Los Angeles should expand its childcare and early education programs through a potential ballot measure, according to a proposal introduced Wednesday by City Councilman Paul Krekorian.

In a motion submitted to the City Council, Krekorian said that before the Great Recession, the city offered licensed child care programs at 26 facilities through the Department of Recreation and Parks. The ensuing budget cuts reduced the number to two, and the city should look to create a licensed childcare center in each of the 15 City Council districts, he said.

“The Great Recession is over. We now have a balanced budget, and we have eliminated over 85 percent of our structural deficit and it’s time to start investing in our children again,” Krekorian said at a news conference at City Hall.

Krekorian’s motion does not estimate the potential cost of the expanded program. It cites a study commissioned by the county and First5LA in 2017, which found that there are about 650,000 children under the age of 5 in the county, yet licensed centers and family child care homes only have the capacity to serve 13 percent of working parents with infants and toddlers.

The motion would direct city staff to report on the Department of Recreation and Park’s current state licensed child care program, options for expansion along with a budget to be implemented in fiscal year 2019-20, an analysis of various ballot measures in San Francisco and other cities that have established children’s funds, potential funding in Gov. Gavin Newsom’s proposed state budget for early childhood education and childcare programs, and other potential sources.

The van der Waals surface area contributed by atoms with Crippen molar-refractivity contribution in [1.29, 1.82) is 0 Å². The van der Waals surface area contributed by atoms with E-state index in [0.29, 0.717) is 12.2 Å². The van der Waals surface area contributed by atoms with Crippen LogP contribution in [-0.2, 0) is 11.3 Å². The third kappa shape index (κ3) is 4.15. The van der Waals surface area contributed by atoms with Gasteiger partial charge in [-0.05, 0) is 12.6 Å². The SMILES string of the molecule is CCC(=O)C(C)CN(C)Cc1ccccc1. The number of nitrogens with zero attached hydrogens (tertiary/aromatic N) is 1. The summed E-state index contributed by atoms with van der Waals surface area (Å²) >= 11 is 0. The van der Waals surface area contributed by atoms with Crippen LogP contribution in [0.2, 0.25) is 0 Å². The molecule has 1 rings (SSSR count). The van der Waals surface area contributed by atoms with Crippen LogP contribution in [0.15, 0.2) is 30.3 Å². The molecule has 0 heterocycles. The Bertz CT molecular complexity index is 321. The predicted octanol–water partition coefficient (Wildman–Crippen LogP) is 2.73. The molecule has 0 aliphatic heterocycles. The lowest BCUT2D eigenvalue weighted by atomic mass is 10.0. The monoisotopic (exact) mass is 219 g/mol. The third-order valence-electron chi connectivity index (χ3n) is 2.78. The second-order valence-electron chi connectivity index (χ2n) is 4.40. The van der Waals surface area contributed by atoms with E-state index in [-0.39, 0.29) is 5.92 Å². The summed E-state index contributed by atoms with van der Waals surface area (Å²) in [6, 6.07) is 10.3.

“So many families need to find affordable, trusted childcare. It is the difference between how they can actually survive in the city of Los Angeles, and it’s one of the things that assures the youth’s success in putting them on a track for success in their young lives,” said City Councilwoman Monica Rodriguez, who was one of three council members who seconded Krekorian’s motion.

Krekorian said he wanted to explore a potential ballot measure that could fund the program through a guaranteed source of revenue such a parcel or sales tax that would continue through tough economic times and not be subjected to the ups and downs of the city’s general fund.

Newsom has proposed a state increase of nearly $2 billion in early childhood education spending.

“Honestly even if this program is fully funded by the state, there are so many needs that our children have that are being unmet. I am very eager to go to the voters of Los Angeles and make the case that this is a wise investment of their money to invest in the future of their children,” Krekorian said.

Krekorian said the program would likely be needs based and offer subsidies to working families who qualify based on income level.

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